CrowdStrike has failed to block the publication of results from an NSS Labs' end-point security test after a US court rejected its request for an injunction.
The end-point security vendor sought an injunction on Friday, claiming that NSS Labs illegally accessed its software; breached a contract it has with CrowdStrike; and carried out "improper security testing".
NSS Labs is one of several anti-virus (AV) testing houses to test products from a number of security vendors and publish its findings online.
The US court, however, ruled against CrowdStrike, and NSS Labs is now set to release the results of the test at the RSA security conference in San Francisco.
CrowdStrike claimed in court that it initially had a contract in place that would allow NSS Labs to test its Falcon software privately, but was unimpressed by NSS Labs' "deeply flawed" testing methods and as a result refused to participate in further tests.
NSS Labs then acquired CrowdStrike software through a reseller and carried out the testing without CrowdStrike's permission - which the security firm claimed breached the contract that was already in place.
The vendor also claimed that publication of the results could negatively affect its business but the court said that CrowdStrike would have to address this publicly, rather than try to stop the results being made public.
The court document summarising the case stated: "While it is possible that CrowdStrike will suffer a decrease in sales and revenue as a result of NSS's report, CrowdStrike could mitigate that hardship by challenging the veracity of NSS's results and their testing methods.
"The court finds that the public has a very real interest in the dissemination of information regarding products in the marketplace. If it turns out, in this case, that NSS's data is inaccurate, CrowdStrike could publicly rebut that data with evidence of its faults. The public would, in fact, benefit from such an exchange between the parties because it would serve to inform them about the trust they should put in NSS's future reports."
In a damning blog on its website, CrowdStrike stood by its claims in court and slammed NSS Labs for its testing methods.
"After explicitly telling NSS on multiple occasions that they were prohibited from using our software for public testing, they colluded with a reseller and engaged in a sham transaction to access our software to conduct the testing," the blog read.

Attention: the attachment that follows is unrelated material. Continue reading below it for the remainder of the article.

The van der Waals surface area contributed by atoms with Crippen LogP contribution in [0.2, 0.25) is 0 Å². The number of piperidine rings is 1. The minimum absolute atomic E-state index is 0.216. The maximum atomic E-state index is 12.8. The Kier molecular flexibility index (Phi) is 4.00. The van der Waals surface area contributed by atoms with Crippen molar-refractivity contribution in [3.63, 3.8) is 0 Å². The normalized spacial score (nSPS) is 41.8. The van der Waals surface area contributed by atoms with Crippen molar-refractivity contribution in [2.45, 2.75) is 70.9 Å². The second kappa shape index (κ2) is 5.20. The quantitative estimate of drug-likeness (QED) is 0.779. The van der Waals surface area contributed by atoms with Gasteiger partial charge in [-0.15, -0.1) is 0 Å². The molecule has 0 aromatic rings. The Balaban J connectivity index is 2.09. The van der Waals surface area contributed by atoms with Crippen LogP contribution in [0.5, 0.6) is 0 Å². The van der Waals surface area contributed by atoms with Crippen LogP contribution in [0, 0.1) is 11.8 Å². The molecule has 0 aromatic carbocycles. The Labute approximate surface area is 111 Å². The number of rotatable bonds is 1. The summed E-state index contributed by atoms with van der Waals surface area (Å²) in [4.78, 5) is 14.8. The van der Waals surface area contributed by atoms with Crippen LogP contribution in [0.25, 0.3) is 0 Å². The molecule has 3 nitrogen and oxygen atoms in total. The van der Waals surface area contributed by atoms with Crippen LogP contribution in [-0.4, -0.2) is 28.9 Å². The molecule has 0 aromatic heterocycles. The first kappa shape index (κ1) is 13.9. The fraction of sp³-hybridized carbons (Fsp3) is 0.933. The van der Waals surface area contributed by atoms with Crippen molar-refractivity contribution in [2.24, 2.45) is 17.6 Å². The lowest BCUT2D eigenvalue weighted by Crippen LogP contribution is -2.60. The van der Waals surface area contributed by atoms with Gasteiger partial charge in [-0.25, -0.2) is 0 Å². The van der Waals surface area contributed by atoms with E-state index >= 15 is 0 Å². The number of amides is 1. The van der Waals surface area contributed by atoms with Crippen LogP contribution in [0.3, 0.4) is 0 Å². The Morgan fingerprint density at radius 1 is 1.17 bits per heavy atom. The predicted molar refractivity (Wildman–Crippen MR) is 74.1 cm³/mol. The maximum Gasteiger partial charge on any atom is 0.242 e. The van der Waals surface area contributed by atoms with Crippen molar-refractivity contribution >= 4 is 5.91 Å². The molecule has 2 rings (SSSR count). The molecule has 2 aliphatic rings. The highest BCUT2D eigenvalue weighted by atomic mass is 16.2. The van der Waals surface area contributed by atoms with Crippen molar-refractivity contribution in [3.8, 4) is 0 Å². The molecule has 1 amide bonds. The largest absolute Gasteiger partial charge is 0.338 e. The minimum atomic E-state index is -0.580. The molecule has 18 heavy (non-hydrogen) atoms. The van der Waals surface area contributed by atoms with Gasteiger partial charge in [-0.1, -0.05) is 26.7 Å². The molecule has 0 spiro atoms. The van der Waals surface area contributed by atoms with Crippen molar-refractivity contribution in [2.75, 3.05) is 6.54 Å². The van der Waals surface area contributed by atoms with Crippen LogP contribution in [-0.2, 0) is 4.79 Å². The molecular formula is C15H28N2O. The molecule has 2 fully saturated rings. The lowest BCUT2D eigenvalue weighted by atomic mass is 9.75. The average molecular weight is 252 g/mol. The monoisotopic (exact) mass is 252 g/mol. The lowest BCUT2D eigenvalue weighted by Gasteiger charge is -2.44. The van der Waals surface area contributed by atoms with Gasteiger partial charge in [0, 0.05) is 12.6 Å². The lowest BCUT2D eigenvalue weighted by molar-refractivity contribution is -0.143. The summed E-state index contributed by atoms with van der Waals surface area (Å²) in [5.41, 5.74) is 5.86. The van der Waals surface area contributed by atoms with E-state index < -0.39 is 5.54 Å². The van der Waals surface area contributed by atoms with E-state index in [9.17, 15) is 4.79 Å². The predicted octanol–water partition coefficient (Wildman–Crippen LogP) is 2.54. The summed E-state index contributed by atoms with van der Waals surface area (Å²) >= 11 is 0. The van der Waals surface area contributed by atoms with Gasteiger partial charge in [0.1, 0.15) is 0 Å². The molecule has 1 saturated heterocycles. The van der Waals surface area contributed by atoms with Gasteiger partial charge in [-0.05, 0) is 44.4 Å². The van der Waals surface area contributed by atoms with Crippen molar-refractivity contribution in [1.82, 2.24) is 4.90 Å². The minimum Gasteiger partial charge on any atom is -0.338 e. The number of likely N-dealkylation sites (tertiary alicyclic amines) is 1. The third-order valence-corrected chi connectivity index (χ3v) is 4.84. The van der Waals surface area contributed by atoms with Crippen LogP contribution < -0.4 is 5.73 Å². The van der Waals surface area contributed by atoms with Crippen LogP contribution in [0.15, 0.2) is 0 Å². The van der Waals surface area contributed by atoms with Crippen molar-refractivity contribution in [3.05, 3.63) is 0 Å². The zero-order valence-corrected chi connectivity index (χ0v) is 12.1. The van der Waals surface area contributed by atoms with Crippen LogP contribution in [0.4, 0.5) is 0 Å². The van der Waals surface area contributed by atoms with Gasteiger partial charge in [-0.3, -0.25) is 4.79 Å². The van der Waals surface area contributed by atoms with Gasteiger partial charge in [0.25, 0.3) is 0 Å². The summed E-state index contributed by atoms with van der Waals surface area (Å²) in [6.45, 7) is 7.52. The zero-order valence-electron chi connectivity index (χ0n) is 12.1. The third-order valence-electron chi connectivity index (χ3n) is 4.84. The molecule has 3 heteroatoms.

"We believe the actions of NSS are detrimental to the security industry and they need to be held accountable. We reject the unethical, illicit, and subversive way that NSS does business and the harm it brings to our industry, security research, and most of all, the users of security technologies. We hope that other leaders in the security industry will join us in speaking out and taking action against those who seek to harm our industry and security for their own gain.
"To be crystal clear, the results of the report are unknown to us at this time and irrelevant. We are suing NSS because of their illicit activity, breach of contract and misappropriation of our intellectual property."
In a statement on its website NSS Labs said: "NSS Labs' mission is to arm the public with the fact-based and objective information required to get secure and stay secure.
"Per our mission, on Friday 3 February, NSS Labs announced its intent to release the much-anticipated results of our Advanced Endpoint Protection group test at the RSA 2017 conference in San Francisco.
"This past Friday, 10 February, CrowdStrike Inc sought a temporary restraining order and preliminary injunction in Delaware to block publication of our test results of CrowdStrike's Falcon product. Today, 13 February, the Federal Court denied CrowdStrike's requests and we will publish our test results."
This is not the first time NSS Labs has found itself in hot water with security vendors.
In 2013 WatchGuard accused NSS Labs of not being impartial after performing badly in a test; in April 2014 FireEye accused it of having a "severely flawed" methodology; and later that year Palo Alto Networks claimed it operated a "pay-for-play" testing model.
Carl Gottlieb, founder of security reseller Cognition, explained that there is a power struggle within the AV sector over whether vendors should be obliged to make their products available for testing.
He explained that some testers have had their credit cards blocked by certain vendors, after they were caught posing as customers and downloading the software to carry out tests without the vendor's permission.
"It's a grey area," he said. "Some of the vendors are saying 'I've looked at you as a tester and I don't like your methodology and I don't like the quality of your work, therefore why should you have access to our product to go out and put a statement around it?'
"NSS have quite a patchy reputation for the quality of their testing - some love it and some don't - and so some vendors like CrowdStrike have said 'we don't want you having our software', and in this case they've got it.
"You've got this battle going on. The testers want access and the vendors want to restrict it. Personally I think it's the vendor's prerogative. If they don't trust the tester then why should they have access to the product?"
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